What encoding does u'...' syntax use?

Ron Garret rNOSPAMon at flownet.com
Fri Feb 20 16:15:51 EST 2009

In article <499f18bd$0$31879$9b4e6d93 at newsspool3.arcor-online.net>,
 Stefan Behnel <stefan_ml at behnel.de> wrote:

> Ron Garret wrote:
> > I would have thought that the answer would be: the default encoding 
> > (duh!)  But empirically this appears not to be the case:
> > 
> >>>> unicode('\xb5')
> > Traceback (most recent call last):
> >   File "<stdin>", line 1, in <module>
> > UnicodeDecodeError: 'ascii' codec can't decode byte 0xb5 in position 0: 
> > ordinal not in range(128)
> >>>> u'\xb5'
> > u'\xb5'
> >>>> print u'\xb5'
> > µ
> > 
> > (That last character shows up as a micron sign despite the fact that my 
> > default encoding is ascii, so it seems to me that that unicode string 
> > must somehow have picked up a latin-1 encoding.)
> You are mixing up console output and internal data representation. What you
> see in the last line is what the Python interpreter makes of your unicode
> string when passing it into stdout, which in your case seems to use a
> latin-1 encoding (check your environment settings for that).
> BTW, Unicode is not an encoding. Wikipedia will tell you more.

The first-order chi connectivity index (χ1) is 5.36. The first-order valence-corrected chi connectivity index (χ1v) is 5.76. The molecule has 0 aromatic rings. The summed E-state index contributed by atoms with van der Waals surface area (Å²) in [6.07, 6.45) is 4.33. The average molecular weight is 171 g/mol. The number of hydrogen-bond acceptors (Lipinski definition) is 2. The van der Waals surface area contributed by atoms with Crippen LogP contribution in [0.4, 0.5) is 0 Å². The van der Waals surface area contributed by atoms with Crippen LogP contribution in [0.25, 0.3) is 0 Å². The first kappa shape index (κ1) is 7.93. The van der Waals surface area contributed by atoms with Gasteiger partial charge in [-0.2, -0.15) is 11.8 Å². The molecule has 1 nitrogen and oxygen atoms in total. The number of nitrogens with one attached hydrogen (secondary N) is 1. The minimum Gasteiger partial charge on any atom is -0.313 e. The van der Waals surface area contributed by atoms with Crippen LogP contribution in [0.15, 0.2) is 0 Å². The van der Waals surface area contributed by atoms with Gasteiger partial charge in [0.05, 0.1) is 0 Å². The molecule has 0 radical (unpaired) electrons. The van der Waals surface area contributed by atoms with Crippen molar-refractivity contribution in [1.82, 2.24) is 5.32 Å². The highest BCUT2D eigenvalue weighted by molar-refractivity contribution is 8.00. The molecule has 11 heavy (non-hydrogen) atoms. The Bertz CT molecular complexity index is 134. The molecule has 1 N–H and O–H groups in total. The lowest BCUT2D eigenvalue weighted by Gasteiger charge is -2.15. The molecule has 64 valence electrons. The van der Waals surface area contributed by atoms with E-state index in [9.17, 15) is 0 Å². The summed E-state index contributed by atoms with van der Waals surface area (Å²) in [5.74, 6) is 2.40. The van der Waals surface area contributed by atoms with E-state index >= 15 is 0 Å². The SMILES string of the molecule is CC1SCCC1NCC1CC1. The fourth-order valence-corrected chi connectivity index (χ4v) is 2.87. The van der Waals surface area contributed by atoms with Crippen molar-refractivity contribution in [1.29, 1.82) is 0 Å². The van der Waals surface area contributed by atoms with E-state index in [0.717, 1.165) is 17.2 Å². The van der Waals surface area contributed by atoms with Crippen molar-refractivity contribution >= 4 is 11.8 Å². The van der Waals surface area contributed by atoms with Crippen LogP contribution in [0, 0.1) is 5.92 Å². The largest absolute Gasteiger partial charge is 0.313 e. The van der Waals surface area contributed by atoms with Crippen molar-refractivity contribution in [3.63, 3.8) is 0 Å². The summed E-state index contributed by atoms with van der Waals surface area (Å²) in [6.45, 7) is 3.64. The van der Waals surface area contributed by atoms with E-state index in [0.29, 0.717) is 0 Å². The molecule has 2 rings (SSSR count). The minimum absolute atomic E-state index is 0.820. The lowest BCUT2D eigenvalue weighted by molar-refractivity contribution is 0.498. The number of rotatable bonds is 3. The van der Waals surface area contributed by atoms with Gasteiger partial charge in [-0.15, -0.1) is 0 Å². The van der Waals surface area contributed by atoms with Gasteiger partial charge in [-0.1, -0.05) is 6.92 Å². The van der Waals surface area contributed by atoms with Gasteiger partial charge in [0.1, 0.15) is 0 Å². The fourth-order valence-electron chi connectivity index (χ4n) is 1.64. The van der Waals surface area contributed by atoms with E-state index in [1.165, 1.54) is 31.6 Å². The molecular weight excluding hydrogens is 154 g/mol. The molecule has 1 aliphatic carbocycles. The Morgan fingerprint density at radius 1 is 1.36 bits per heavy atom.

Yes, I know that.  But every concrete representation of a unicode string 
has to have an encoding associated with it, including unicode strings 
produced by the Python parser when it parses the ascii string "u'\xb5'"

My question is: what is that encoding?  It can't be ascii.  So what is 

Put this another way: I would have thought that when the Python parser 
parses "u'\xb5'" it would produce the same result as calling 
unicode('\xb5'), but it doesn't.  Instead it seems to produce the same 
result as calling unicode('\xb5', 'latin-1').  But my default encoding 
is not latin-1, it's ascii.  So where is the Python parser getting its 
encoding from?  Why does parsing "u'\xb5'" not produce the same error as 
calling unicode('\xb5')?


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